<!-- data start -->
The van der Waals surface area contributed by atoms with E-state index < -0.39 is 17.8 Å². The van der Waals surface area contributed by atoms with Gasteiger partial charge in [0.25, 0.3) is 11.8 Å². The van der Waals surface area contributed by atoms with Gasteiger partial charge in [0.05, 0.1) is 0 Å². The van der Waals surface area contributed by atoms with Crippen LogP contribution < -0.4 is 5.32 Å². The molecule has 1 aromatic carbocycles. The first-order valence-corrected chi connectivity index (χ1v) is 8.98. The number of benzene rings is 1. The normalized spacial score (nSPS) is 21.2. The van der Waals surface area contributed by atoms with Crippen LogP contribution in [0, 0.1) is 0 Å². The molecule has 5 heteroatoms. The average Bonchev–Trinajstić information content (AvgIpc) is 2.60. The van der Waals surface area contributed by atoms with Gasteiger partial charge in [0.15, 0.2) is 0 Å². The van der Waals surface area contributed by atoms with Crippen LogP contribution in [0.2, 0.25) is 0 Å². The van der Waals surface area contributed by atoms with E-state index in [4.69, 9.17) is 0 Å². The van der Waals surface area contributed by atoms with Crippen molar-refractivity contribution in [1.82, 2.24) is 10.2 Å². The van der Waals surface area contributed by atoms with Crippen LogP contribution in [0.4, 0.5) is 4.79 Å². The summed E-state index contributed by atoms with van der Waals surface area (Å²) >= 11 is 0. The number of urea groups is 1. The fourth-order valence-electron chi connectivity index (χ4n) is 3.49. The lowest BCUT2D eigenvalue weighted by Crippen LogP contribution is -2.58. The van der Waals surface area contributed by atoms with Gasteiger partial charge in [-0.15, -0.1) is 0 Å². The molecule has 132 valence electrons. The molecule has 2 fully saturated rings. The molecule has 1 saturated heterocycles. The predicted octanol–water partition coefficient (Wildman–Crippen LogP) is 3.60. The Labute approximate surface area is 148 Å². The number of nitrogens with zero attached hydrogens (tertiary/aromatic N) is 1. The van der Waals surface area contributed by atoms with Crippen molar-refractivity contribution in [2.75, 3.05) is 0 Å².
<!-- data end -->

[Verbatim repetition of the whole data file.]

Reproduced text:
The van der Waals surface area contributed by atoms with E-state index < -0.39 is 17.8 Å². The van der Waals surface area contributed by atoms with Gasteiger partial charge in [0.25, 0.3) is 11.8 Å². The van der Waals surface area contributed by atoms with Gasteiger partial charge in [0.05, 0.1) is 0 Å². The van der Waals surface area contributed by atoms with Crippen LogP contribution < -0.4 is 5.32 Å². The molecule has 1 aromatic carbocycles. The first-order valence-corrected chi connectivity index (χ1v) is 8.98. The number of benzene rings is 1. The normalized spacial score (nSPS) is 21.2. The van der Waals surface area contributed by atoms with Crippen LogP contribution in [0, 0.1) is 0 Å². The molecule has 5 heteroatoms. The average Bonchev–Trinajstić information content (AvgIpc) is 2.60. The van der Waals surface area contributed by atoms with Gasteiger partial charge in [0.15, 0.2) is 0 Å². The van der Waals surface area contributed by atoms with Crippen LogP contribution in [0.2, 0.25) is 0 Å². The van der Waals surface area contributed by atoms with E-state index in [4.69, 9.17) is 0 Å². The van der Waals surface area contributed by atoms with Crippen molar-refractivity contribution in [1.82, 2.24) is 10.2 Å². The van der Waals surface area contributed by atoms with Crippen LogP contribution in [0.4, 0.5) is 4.79 Å². The summed E-state index contributed by atoms with van der Waals surface area (Å²) >= 11 is 0. The number of urea groups is 1. The fourth-order valence-electron chi connectivity index (χ4n) is 3.49. The lowest BCUT2D eigenvalue weighted by Crippen LogP contribution is -2.58. The van der Waals surface area contributed by atoms with Gasteiger partial charge in [-0.15, -0.1) is 0 Å². The molecule has 132 valence electrons. The molecule has 2 fully saturated rings. The molecule has 1 saturated heterocycles. The predicted octanol–water partition coefficient (Wildman–Crippen LogP) is 3.60. The Labute approximate surface area is 148 Å². The number of nitrogens with zero attached hydrogens (tertiary/aromatic N) is 1. The van der Waals surface area contributed by atoms with Crippen molar-refractivity contribution in [2.75, 3.05) is 0 Å².